Struxness breaks the ice at NFR

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J.D. Struxness transitions to his steer during a 4.6-second bulldogging run to finish in a tie for sixth place in Friday’s first round of the National Finals Rodeo in Las Vegas.

LAS VEGAS For steer wrestlers at the National Finals Rodeo, it’s all about the start.

In order to post fast times, they need to time the beginning of their runs in conjunction with the steer leaving the chute. The better the timing, the better the run.

In Las Vegas, it also is important to get the ball rolling early in the 10-day championship. J.D. Struxness did that, knocking down his steer in 4.6 seconds to finish in a tie for sixth place in Friday’s opening go-round.

“I didn’t think that a 4.6 would catch a check, but it hung in there and we got the ice broke,” said Struxness, 29, originally from Milan, Minnesota, but now living in Perrin, Texas. “I’m glad it did.”

For his feat, the 6-foot-2 cowboy earned $2,476 and maintained his sixth-ranked spot in the world standings. The first-round steers were strong, and the evidence came in the times. At the NFR, bulldoggers need to be closer to 4.0 seconds or faster to be in the money; only two cowboys managed to have runs less than four seconds. They will see this grouping of steers three more times over the course of the final nine rounds.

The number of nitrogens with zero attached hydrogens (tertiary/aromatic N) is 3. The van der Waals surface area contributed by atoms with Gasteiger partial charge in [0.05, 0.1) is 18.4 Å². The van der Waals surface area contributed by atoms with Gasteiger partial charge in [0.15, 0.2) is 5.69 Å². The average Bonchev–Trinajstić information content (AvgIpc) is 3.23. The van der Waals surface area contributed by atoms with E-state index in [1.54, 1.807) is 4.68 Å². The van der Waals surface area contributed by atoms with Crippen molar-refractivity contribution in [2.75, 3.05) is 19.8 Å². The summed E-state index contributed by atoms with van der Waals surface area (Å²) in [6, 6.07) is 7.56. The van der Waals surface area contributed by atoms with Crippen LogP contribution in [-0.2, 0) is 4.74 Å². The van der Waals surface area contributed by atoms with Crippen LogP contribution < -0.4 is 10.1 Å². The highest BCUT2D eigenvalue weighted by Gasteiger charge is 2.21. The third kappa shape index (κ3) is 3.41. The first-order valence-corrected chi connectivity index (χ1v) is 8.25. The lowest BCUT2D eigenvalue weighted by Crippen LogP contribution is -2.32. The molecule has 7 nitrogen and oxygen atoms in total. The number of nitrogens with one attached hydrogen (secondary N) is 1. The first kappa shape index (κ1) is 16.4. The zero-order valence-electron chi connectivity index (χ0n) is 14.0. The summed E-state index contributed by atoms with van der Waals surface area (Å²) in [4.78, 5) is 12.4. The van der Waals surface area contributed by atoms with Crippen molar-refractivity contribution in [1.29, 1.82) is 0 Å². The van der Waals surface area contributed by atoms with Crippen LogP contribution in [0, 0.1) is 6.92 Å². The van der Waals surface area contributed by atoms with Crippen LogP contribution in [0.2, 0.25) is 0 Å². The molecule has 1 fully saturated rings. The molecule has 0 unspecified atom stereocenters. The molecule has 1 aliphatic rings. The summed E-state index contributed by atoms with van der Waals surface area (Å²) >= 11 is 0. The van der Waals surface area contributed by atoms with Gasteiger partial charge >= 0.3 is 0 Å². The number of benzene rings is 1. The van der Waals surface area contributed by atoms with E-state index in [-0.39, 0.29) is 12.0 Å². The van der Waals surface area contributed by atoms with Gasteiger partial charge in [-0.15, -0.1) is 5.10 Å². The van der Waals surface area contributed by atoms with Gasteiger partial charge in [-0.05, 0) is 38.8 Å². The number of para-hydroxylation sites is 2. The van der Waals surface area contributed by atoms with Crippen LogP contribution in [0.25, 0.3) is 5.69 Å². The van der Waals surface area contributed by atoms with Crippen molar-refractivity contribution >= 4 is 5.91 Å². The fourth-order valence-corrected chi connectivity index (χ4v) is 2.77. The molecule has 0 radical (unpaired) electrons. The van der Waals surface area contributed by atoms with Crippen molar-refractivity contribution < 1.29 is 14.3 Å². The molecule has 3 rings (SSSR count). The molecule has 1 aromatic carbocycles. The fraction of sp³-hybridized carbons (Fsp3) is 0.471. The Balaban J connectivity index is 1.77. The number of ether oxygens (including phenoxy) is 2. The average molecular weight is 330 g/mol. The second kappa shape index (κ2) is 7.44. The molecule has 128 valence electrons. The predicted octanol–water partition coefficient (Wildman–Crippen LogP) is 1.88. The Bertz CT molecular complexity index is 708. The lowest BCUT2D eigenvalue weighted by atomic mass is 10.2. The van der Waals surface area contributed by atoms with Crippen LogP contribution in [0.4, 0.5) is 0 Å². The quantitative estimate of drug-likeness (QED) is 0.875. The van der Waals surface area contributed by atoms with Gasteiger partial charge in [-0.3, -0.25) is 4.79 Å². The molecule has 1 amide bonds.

“This pen of steers is more of the middle-of-the-road pen,” he said. “I think there were some jitters in the first round and a couple of guys struggled, but once everybody gets that lined out, that pen will be more of a 3.5-second or short 4-second pen.”

While riding Crush, a horse owned by fellow steer wrestler Ty Erickson, Struxness has found the comfort necessary to compete at a high level inside the Thomas & Mack Center, the NFR’s home since 1985.

“That horse works great,” said Struxness, the 2016 national champion bulldogger while competing at Northwestern Oklahoma State University. “That’s the reason I picked him.”

There are 15 steer wrestlers competing at this NFR, but there are only a handful of horses they will ride. The cowboys rely on the best horses in the game to give them the best opportunity to cash in each night. Go-round winners will pocket nearly $31,000 for 10 nights. Crush will have just two jockeys, Struxness and Erickson, the latter of whom was 4.3 seconds to finish in a tie for third Friday.

“Having just two runs a night on that horse is just about right,” Struxness said. “Any more than two, you start dealing with fatigue and the horse getting wound up, so I think two runs helps with that.”

Now competing at the NFR for the fifth time, the Minnesota man has gained a keen understanding of what it takes to be successful in Las Vegas.

“Catching a check in the first round is awesome, because it seems like you need to break the ice out here,” he said. “If you can’t get that ice broke in the first round, it just add a little bit of pressure. I feel like that weight has been lifted off.

“We’ve got that first one out of the way, and it went good, so now, we’ll just keep rolling from here.”


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